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    Tuesday, August 09, 2022

    Report asserts electricity bills would rise if Millstone bill passes

    Dominion Millstone Nuclear Power Station, Waterford Saturday, July 9, 2011. (Sean D. Elliot/The Day)

    Instead of lowering electricity rates, a bill that would allow the Millstone Power Station to sell its power directly to energy retailers would actually increase them by about $90 per year for the average ratepayer, according to an economic analysis released Wednesday by a group of competing electricity generators actively lobbying for defeat of the measure.

    The Stop the Millstone Payout coalition — a group that includes Calpine, Dynegy and NRG Energy, Houston-based companies that primarily own fossil fuel generating plants — commissioned the Energyzt Advisors study that concluded that the Waterford plant has been and will continue to be profitable into the foreseeable future.

    SB 106, the bill now headed for a vote in the state Senate, only would benefit shareholders of Millstone owner Dominion at the expense of Connecticut ratepayers, the report contends.

    “There is no reason to anticipate that Millstone will face financial challenges or be at risk of retirement within the next five years or in the longer term,” the report states. It was written by Tanya Bodell, executive director of Energyzt, who spoke about it in a conference call with reporters on Wednesday.

    Bodell said she based the $90 price increase on a scenario in which the bill passes and Millstone is approved to sell about half of the power it generates through the state-run bid process at a price of $85 per megawatt hour.

    Currently, Millstone sells its 2,100 megawatts of electricity to third-party hedge funds in long-term contracts to third-party middlemen, who in turn sell it to the wholesale market. The bill would allow Millstone power to be sold directly to Eversource and United Illuminating, the state’s two main energy distribution companies, through a state-run bid process now open only to renewable energy producers.

    Bodell said the $85 per megawatt hour figure is based on the prices for renewable energy bids offered previously through the state process. Her analysis of Dominion’s publicly available financial information, she said, indicates that Millstone can generate power at a break-even price of $45 per megawatt hour.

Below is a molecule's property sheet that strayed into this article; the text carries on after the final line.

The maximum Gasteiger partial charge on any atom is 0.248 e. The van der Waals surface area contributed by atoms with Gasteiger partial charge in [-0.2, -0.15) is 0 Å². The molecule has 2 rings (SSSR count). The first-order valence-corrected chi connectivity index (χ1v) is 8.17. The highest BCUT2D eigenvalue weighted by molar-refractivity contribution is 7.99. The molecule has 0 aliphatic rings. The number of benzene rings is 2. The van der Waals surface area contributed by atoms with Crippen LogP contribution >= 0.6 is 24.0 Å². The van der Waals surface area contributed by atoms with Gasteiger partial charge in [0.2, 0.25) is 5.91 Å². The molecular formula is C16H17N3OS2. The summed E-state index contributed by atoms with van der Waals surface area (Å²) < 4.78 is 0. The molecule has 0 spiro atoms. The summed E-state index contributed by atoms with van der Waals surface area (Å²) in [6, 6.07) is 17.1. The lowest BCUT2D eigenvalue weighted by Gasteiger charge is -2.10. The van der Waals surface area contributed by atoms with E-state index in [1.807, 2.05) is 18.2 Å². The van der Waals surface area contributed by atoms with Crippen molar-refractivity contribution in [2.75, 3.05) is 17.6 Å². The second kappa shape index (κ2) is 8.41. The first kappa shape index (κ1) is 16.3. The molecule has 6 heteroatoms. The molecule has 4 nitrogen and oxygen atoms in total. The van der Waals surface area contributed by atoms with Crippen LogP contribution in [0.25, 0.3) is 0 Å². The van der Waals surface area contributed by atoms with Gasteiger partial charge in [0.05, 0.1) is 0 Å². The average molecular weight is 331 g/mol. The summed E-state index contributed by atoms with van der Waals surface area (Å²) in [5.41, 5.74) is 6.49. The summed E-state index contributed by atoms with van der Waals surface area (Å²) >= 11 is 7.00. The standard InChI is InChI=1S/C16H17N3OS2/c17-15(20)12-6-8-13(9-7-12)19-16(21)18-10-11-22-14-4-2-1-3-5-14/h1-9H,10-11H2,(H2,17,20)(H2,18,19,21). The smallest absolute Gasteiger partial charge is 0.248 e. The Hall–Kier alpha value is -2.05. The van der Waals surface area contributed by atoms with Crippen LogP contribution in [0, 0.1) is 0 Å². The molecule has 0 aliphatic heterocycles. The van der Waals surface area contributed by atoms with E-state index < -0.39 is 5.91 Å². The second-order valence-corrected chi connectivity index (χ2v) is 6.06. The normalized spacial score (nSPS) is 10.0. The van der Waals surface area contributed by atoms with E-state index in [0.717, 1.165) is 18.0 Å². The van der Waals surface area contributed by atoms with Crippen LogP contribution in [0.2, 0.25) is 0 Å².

Under those assumptions, Millstone would be able to generate an additional $300 million per year for the company that would be a windfall for Dominion shareholders, she said.

    “It would go straight to the equity shareholders, not to support a plant that’s not covering its costs,” she said.

    Kevin Hennessy, Dominion’s director of state policy for New England, faulted the assumptions of Bodell’s analysis. He noted that the bill only would allow Dominion to bid for a single five-year contract that would not be accepted unless it was deemed “in the best interests of ratepayers” by four different state regulatory agencies.

    “If we came in with a bid of $85, we’d be laughed out of the room,” he said. “We would not be successful in our bid unless it was a good deal for ratepayers.”

    Bodell, however, said the language in the bill "is vague" and that it is not clear what would be considered to be "in the best interests of ratepayers."

    Hennessy called the report “just a lot of noise and hyperbole and a lot of assumptions that are not validated."

    “Look who’s putting it out,” he said. “It’s the owners of the old, dirty oil and gas units that benefit from high volatility and high prices in the energy markets.”

    The companies in the coalition stand to benefit financially if Millstone were to close, Dominion said in a statement issued before release of the report.

    In the report, Bodell said Dominion already has recouped the $1.2 billion purchase price it paid for the two operating Millstone plants in 2001 and enjoyed high profitability through 2009, when energy prices dropped due to lower natural gas prices. Even after 2009, however, Dominion continued to turn a profit from the plant that remained even in 2016, when energy prices hit their lowest level in a decade.

    Bodell said she used the “worst-case scenario” assumption that energy prices would continue at 2016 levels through 2021 and determined that “Millstone would more than cover its costs and provide a reasonable return on investments.”

    Hennessy said the analysis does not factor in that Millstone’s operating costs are higher than those at many other nuclear plants in lower-cost states, or the benefits of stabilizing it as a carbon-free power generator to help Connecticut reach its goals for reducing greenhouse gas emissions.

    The bill has been crafted as a way of stabilizing Millstone against volatility in the energy markets and easing financial pressures that have caused nuclear plants elsewhere in the country to close or need state subsidies to continue operating.

    Only a portion of the bill is specific to Millstone, however. The majority of the measure is dedicated to laying out a process for moving toward increasing reliance on renewable energy.


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